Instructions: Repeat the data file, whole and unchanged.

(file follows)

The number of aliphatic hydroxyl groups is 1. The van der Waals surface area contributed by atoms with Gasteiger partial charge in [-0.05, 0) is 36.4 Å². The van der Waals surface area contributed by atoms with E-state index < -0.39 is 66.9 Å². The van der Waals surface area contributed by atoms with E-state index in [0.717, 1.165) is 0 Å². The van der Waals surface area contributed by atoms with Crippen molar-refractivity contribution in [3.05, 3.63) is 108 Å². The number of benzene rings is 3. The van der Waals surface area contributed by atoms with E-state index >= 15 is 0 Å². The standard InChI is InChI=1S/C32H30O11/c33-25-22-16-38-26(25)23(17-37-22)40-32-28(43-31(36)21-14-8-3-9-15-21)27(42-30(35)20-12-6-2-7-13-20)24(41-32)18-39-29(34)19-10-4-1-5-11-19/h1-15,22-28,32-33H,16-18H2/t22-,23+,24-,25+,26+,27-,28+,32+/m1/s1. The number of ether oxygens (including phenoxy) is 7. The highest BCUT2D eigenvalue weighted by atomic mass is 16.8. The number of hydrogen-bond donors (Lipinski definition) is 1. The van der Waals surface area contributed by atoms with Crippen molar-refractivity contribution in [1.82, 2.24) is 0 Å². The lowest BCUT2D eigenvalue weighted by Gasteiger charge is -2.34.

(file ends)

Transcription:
The number of aliphatic hydroxyl groups is 1. The van der Waals surface area contributed by atoms with Gasteiger partial charge in [-0.05, 0) is 36.4 Å². The van der Waals surface area contributed by atoms with E-state index < -0.39 is 66.9 Å². The van der Waals surface area contributed by atoms with E-state index in [0.717, 1.165) is 0 Å². The van der Waals surface area contributed by atoms with Crippen molar-refractivity contribution in [3.05, 3.63) is 108 Å². The number of benzene rings is 3. The van der Waals surface area contributed by atoms with E-state index >= 15 is 0 Å². The standard InChI is InChI=1S/C32H30O11/c33-25-22-16-38-26(25)23(17-37-22)40-32-28(43-31(36)21-14-8-3-9-15-21)27(42-30(35)20-12-6-2-7-13-20)24(41-32)18-39-29(34)19-10-4-1-5-11-19/h1-15,22-28,32-33H,16-18H2/t22-,23+,24-,25+,26+,27-,28+,32+/m1/s1. The number of ether oxygens (including phenoxy) is 7. The highest BCUT2D eigenvalue weighted by atomic mass is 16.8. The number of hydrogen-bond donors (Lipinski definition) is 1. The van der Waals surface area contributed by atoms with Crippen molar-refractivity contribution in [1.82, 2.24) is 0 Å². The lowest BCUT2D eigenvalue weighted by Gasteiger charge is -2.34.